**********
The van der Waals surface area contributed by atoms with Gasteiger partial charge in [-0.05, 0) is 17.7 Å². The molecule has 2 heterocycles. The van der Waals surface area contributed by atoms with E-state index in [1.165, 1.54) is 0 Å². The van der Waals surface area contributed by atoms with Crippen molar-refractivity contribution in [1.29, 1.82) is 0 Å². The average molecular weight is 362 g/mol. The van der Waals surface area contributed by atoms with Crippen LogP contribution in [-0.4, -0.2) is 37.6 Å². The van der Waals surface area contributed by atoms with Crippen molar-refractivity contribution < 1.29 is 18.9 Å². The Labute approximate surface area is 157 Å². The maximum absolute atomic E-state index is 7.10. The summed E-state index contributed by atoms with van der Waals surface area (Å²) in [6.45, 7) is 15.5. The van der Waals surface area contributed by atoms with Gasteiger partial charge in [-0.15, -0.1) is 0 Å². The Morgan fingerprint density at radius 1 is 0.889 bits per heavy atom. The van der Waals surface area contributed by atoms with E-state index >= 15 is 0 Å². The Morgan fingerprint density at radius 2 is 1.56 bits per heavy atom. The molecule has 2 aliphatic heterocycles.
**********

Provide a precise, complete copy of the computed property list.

The van der Waals surface area contributed by atoms with Gasteiger partial charge in [-0.05, 0) is 17.7 Å². The molecule has 2 heterocycles. The van der Waals surface area contributed by atoms with E-state index in [1.165, 1.54) is 0 Å². The van der Waals surface area contributed by atoms with Crippen molar-refractivity contribution in [1.29, 1.82) is 0 Å². The average molecular weight is 362 g/mol. The van der Waals surface area contributed by atoms with Crippen LogP contribution in [-0.4, -0.2) is 37.6 Å². The van der Waals surface area contributed by atoms with Crippen molar-refractivity contribution < 1.29 is 18.9 Å². The Labute approximate surface area is 157 Å². The maximum absolute atomic E-state index is 7.10. The summed E-state index contributed by atoms with van der Waals surface area (Å²) in [6.45, 7) is 15.5. The van der Waals surface area contributed by atoms with Gasteiger partial charge in [-0.15, -0.1) is 0 Å². The Morgan fingerprint density at radius 1 is 0.889 bits per heavy atom. The van der Waals surface area contributed by atoms with E-state index >= 15 is 0 Å². The Morgan fingerprint density at radius 2 is 1.56 bits per heavy atom. The molecule has 2 aliphatic heterocycles.